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Five Oscar fillies (humbly) leap into the Emmy derby: Holly Hunter, Glenn Close, Sally Field, Mary McDonnell and Minnie Driver

July 10, 2008 |  9:01 pm

Goodbye, silver screen. Hello, boob tube. The fact that lots of film stars suddenly think it's smart to develop a TV career is dramatically evidenced in the Emmy race for best drama actress. Half of the top 10 vote-getters Emmy are past Oscar nominees, if not winners.

Leading the pack is five-time Academy Award also-ran Glenn Close, who is devilishly good as a barracuda of a barrister on the new series "Damages." Three years ago, Close was a nominee in this category for her one-season stint on "The Shield." Although she lost that race to Patricia Arquette, Close has one Emmy to show Sally_field_oscar_emmyfor her six nods as lead actress in a miniseries or movie (for 1995's "Serving in Silence"). And now Close, who picked up a Golden Globe in January, is apparently far ahead of Arquette, whose show is flagging even with the addition of Oscar winner Angelica Huston.

While Glenn Close lost all five of her Oscar races, Sally Field won both of her best actress bids ("Norma Rae," 1979, and "Places in the Heart," 1984). Following her start in silly 1960s sitcoms ("Gidget," "The Flying Nun"), Field gained the respect of her TV brethren with an Emmy-winning performance in "Sybil" in 1976. When her movie career stalled in the mid-1990s, Field came back to television, starring in, and exec-producing, the miniseries "A Woman of Independent Means" in 1995.

Although Glenn Close beat her for the Emmy that year, Field would win her second one in 2001 for her guest turn as the bipolar mother of Maura Tierney on "ER." When her first drama series, "The Court," was canceled after only three episodes in 2002, Field felt done with TV and turned her attention to the stage. That is, until the summer of 2006 when the producers of "Brothers & Sisters" came calling, asking her to replace Tony Award winner Betty Buckley as the matriarch of this dysfunctional family. As Nora Walker, Field ruled the roost and feathered her nest with her third Emmy last year, delivering yet another (ahem) memorable acceptance speech, which got bleeped from the U.S. telecast, of course.

Both of those 61-year-old gals clash with 50-year-old Oscar champ Holly Hunter ("The Piano"), who was so kudos-hot in 1993 that she scored an additional bid for supporting actress ("The Firm"). In 2003, she was back in the supporting racetrack for "Thirteen." None of those was her best career performance, though — that was in "Broadcast News" (best actress nomination, 1987), which earned her best-actress laurels from the New York and L.A. film critics in addition to the National Board of Review, all of which rewarded her role in "The Piano" as well. Hunter has scored six Golden Globe noms, including in the TV race last January for "Saving Grace." She won two Emmys in TV movie category: "The Positively True Adventures of the Alleged Texas Cheerleader-Murdering Mom" (1993) and "Roe vs. Wade" (1989).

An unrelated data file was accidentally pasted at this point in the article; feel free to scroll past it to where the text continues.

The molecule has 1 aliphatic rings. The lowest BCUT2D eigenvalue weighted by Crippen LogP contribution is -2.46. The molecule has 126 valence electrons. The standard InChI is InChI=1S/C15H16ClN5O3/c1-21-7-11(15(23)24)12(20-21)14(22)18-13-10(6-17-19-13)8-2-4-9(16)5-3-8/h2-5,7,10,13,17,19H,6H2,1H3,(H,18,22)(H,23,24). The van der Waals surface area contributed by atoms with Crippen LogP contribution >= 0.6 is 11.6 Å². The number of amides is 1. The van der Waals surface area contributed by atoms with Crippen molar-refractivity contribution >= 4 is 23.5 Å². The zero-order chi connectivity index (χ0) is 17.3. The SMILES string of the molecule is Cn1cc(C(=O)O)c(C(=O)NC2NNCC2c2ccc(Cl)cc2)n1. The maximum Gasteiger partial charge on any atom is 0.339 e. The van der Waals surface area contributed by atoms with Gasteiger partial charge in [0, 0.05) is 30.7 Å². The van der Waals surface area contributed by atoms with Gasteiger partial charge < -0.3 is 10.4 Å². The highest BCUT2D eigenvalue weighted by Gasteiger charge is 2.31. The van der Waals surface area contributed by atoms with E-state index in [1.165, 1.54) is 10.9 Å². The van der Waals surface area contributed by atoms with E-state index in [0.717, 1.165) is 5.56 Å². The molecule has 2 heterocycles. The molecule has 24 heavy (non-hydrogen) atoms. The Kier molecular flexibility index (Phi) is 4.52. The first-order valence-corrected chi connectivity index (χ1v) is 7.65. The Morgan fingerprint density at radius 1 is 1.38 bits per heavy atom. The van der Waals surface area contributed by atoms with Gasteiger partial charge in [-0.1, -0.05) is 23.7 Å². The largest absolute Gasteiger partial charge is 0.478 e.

Minnie Driver ("The Riches") was nominated in the supporting slot at the Oscars for "Good Will Hunting" in 1997. Having reaped an Emmy nom in this category last year for this same role, it's a good bet that she'll be back.

It's been a long time since Mary McDonnell ("Battlestar Galactica") was in the Oscar derby, but she ran two races there and at the Golden Globes too: best actress ("Passion Fish," 1992) and supporting ("Dances With Wolves," 1990). She was nommed for an Emmy in 2002 for a guest turn on "E.R."

(Photo: AMPAS)

The comments to this entry are closed.


As usual, Tom, your assessments are biased and inane. Your comments about Close losing to Arquette (who deserved that Emmy, btw) are ridiculous and closed-minded. You obviously have an unusual hatred of Arquette, as you make these kind of slams against her every year when her name is tossed into the Emmy ring. Your arrogance in thinking that she doesn't deserve to be there just shows how little you really do know about acting, and your snobbish attitude just proves that it's a good thing you're not an Emmy voter. If that were the case, a lot of truly deserving people (like Arquette and Weber, for instance) would never even be considered for an Emmy. And as the previous commenter stated, Medium is doing very well, thank you very much, even improving its performance over last year in the ratings, and creatively, it's better than it's ever been. Maybe you should try watching some of these shows that you criticize so you'll know what you're talking about.

Hunter was a double Oscar Nominee in 1993 for The Firm and The Piano. She won Best Actress that year, not 1992.

Also, she tied for the LA Film Critics Best Actress Award in 1987 for Broadcast News with Sally Kirkland for Anna.

Medium isn't flagging in the ratings, it has proved a consistent performer for NBC and will be back for a full 5th Season.

Angelica Huston was a guest star for several episodes this past season.

Arquette and Weber are two of the best actors on TV who bring real life into their portrayals of real people.

While the acting isn't overly dramatic or over the top it is too good to be overlooked.



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